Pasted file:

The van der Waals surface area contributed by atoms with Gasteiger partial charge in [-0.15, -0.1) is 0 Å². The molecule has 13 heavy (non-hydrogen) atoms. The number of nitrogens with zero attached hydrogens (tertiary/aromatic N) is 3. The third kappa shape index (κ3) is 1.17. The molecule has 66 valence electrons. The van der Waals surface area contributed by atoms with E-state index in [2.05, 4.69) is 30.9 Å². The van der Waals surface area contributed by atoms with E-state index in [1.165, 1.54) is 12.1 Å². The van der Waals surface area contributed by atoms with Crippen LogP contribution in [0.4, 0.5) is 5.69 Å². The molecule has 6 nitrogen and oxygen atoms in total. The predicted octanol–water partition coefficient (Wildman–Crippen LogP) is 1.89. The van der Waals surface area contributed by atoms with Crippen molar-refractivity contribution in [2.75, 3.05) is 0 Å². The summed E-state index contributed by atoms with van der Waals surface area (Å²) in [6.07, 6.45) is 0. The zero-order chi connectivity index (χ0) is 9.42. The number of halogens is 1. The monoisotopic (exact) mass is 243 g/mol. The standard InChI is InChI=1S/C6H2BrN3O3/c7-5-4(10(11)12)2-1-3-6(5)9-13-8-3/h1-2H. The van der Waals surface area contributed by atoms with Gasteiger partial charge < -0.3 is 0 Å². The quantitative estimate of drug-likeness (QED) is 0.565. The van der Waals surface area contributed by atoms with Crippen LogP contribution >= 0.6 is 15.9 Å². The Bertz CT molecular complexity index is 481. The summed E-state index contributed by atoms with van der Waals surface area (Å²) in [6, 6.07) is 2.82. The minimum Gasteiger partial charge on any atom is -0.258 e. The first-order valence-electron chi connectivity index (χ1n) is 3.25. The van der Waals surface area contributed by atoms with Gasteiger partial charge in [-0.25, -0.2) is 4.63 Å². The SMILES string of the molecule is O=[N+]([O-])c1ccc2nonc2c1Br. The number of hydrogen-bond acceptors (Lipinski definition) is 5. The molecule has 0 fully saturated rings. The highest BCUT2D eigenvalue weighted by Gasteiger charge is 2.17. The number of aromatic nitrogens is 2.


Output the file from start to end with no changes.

The van der Waals surface area contributed by atoms with Gasteiger partial charge in [-0.15, -0.1) is 0 Å². The molecule has 13 heavy (non-hydrogen) atoms. The number of nitrogens with zero attached hydrogens (tertiary/aromatic N) is 3. The third kappa shape index (κ3) is 1.17. The molecule has 66 valence electrons. The van der Waals surface area contributed by atoms with E-state index in [2.05, 4.69) is 30.9 Å². The van der Waals surface area contributed by atoms with E-state index in [1.165, 1.54) is 12.1 Å². The van der Waals surface area contributed by atoms with Crippen LogP contribution in [0.4, 0.5) is 5.69 Å². The molecule has 6 nitrogen and oxygen atoms in total. The predicted octanol–water partition coefficient (Wildman–Crippen LogP) is 1.89. The van der Waals surface area contributed by atoms with Crippen molar-refractivity contribution in [2.75, 3.05) is 0 Å². The summed E-state index contributed by atoms with van der Waals surface area (Å²) in [6.07, 6.45) is 0. The zero-order chi connectivity index (χ0) is 9.42. The number of halogens is 1. The monoisotopic (exact) mass is 243 g/mol. The standard InChI is InChI=1S/C6H2BrN3O3/c7-5-4(10(11)12)2-1-3-6(5)9-13-8-3/h1-2H. The van der Waals surface area contributed by atoms with Gasteiger partial charge < -0.3 is 0 Å². The quantitative estimate of drug-likeness (QED) is 0.565. The van der Waals surface area contributed by atoms with Crippen LogP contribution >= 0.6 is 15.9 Å². The Bertz CT molecular complexity index is 481. The summed E-state index contributed by atoms with van der Waals surface area (Å²) in [6, 6.07) is 2.82. The minimum Gasteiger partial charge on any atom is -0.258 e. The first-order valence-electron chi connectivity index (χ1n) is 3.25. The van der Waals surface area contributed by atoms with Gasteiger partial charge in [-0.25, -0.2) is 4.63 Å². The SMILES string of the molecule is O=[N+]([O-])c1ccc2nonc2c1Br. The number of hydrogen-bond acceptors (Lipinski definition) is 5. The molecule has 0 fully saturated rings. The highest BCUT2D eigenvalue weighted by Gasteiger charge is 2.17. The number of aromatic nitrogens is 2.